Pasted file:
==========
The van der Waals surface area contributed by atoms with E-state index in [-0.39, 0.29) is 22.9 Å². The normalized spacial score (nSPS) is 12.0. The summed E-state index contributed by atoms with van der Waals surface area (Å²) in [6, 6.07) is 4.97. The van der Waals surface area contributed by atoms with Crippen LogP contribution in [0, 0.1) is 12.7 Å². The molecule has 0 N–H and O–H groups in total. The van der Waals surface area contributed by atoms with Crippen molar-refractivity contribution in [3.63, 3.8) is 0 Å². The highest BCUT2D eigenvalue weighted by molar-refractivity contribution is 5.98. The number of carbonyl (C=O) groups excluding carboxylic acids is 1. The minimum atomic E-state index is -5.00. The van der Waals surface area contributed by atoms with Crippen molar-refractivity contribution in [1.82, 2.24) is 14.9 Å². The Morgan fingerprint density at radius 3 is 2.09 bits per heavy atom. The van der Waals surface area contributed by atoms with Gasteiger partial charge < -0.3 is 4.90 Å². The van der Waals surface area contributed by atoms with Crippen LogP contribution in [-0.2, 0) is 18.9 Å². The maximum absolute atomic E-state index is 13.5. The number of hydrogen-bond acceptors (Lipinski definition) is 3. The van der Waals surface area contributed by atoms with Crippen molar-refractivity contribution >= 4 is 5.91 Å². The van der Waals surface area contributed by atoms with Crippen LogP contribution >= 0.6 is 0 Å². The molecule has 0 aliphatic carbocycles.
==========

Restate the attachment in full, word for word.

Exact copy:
The van der Waals surface area contributed by atoms with E-state index in [-0.39, 0.29) is 22.9 Å². The normalized spacial score (nSPS) is 12.0. The summed E-state index contributed by atoms with van der Waals surface area (Å²) in [6, 6.07) is 4.97. The van der Waals surface area contributed by atoms with Crippen LogP contribution in [0, 0.1) is 12.7 Å². The molecule has 0 N–H and O–H groups in total. The van der Waals surface area contributed by atoms with Crippen molar-refractivity contribution in [3.63, 3.8) is 0 Å². The highest BCUT2D eigenvalue weighted by molar-refractivity contribution is 5.98. The number of carbonyl (C=O) groups excluding carboxylic acids is 1. The minimum atomic E-state index is -5.00. The van der Waals surface area contributed by atoms with Crippen molar-refractivity contribution in [1.82, 2.24) is 14.9 Å². The Morgan fingerprint density at radius 3 is 2.09 bits per heavy atom. The van der Waals surface area contributed by atoms with Gasteiger partial charge < -0.3 is 4.90 Å². The van der Waals surface area contributed by atoms with Crippen LogP contribution in [-0.2, 0) is 18.9 Å². The maximum absolute atomic E-state index is 13.5. The number of hydrogen-bond acceptors (Lipinski definition) is 3. The van der Waals surface area contributed by atoms with Crippen molar-refractivity contribution >= 4 is 5.91 Å². The van der Waals surface area contributed by atoms with Crippen LogP contribution >= 0.6 is 0 Å². The molecule has 0 aliphatic carbocycles.